When I first saw the Black and White challenge knocking about online my first reaction was to challenge it. I didn't know who made it up, shared it around and I began to see it pop up everywhere. Following a handful of passing conversations with Sam Laughlin, someone who shoots nothing but Black and White our responses seemed to match. How is it a challenge or a commodity to shoot black and white, when Sam, as put it 'does this shit everyday'.
I was fully aware of the social implications of this challenge and it is a bit of fun, but it was only when an ex tutor and then a handful of really decent photographers began to do it I started to scratch my head. My initial interpretation of the challenge was people taking pictures, one a day, and that was the challenge. To look for an interesting image that would fit the black and white aesthetic. As we all know not all pictures work in that technique, shall we say. But that was the opposite of what was happening. People were digging through the archives looking for a picture a day, that they took in black and white. I wasn't sure where the challenge was.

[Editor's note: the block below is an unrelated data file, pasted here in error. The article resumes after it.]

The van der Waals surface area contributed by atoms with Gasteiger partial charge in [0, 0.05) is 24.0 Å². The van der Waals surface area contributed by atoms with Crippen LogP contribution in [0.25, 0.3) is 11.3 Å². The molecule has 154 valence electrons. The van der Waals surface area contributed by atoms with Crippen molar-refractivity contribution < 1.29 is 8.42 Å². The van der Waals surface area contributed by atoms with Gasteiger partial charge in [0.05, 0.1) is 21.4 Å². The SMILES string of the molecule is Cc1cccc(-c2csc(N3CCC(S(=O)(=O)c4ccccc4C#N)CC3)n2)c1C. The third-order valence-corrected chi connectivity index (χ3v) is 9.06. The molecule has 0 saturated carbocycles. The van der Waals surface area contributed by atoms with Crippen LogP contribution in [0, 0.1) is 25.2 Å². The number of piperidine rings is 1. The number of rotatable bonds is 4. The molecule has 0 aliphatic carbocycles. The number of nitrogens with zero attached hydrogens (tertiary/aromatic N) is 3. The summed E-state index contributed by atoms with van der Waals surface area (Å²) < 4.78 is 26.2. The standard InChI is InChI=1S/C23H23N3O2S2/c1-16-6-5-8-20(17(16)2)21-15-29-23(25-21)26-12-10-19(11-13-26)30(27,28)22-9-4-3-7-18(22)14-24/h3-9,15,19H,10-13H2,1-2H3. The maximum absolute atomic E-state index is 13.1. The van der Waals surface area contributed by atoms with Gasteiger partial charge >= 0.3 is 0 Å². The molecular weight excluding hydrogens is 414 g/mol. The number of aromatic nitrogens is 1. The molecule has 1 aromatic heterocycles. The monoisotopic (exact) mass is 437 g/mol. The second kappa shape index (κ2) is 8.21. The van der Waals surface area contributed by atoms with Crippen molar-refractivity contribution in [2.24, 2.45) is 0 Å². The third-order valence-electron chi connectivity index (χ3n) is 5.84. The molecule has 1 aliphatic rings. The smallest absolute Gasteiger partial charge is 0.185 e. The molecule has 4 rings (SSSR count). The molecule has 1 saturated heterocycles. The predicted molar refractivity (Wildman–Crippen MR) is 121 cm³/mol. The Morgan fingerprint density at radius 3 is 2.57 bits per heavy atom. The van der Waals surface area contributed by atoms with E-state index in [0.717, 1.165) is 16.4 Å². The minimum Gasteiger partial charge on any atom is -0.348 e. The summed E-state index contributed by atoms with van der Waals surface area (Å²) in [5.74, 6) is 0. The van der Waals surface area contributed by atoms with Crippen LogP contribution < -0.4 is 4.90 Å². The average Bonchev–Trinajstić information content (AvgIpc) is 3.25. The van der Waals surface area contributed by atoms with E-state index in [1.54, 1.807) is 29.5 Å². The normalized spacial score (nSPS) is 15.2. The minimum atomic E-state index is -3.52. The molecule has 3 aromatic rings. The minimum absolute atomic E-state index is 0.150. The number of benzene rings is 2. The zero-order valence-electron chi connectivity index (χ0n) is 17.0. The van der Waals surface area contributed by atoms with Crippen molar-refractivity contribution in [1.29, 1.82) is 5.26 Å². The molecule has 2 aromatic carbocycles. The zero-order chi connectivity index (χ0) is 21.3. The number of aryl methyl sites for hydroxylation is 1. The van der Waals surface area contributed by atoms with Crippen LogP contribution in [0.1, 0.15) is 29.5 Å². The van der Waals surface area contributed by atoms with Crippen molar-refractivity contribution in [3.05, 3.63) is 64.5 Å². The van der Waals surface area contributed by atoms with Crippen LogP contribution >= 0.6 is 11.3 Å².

Thinking over it, its fascinating how these trends pass through the facebook pages of everyone we know to the point where everyone knew what the challenge was but didn't need to talk about it. When I was nominated it was a great chance to really explore exactly what it really stood for, nothing. It was just something to keep us occupied. It had nothing to do with Ilford film stocks or the develop, stop and fix process. It literally meant nothing.
I set out, after a bit of deliberation between Sam, who was convinced I shouldn't do it, I set a photoshop file with a 6x7 ratio as this is how I shoot most of my photographs. The results were a gradient gradually going from black to white. Recalling on the best reactions I had, one from my sister saying 'I can't see it'. I found this well funny. And another comment from Pietro Motisi saying 'I love you'.
It certainly did occupy me for about 10minutes a day.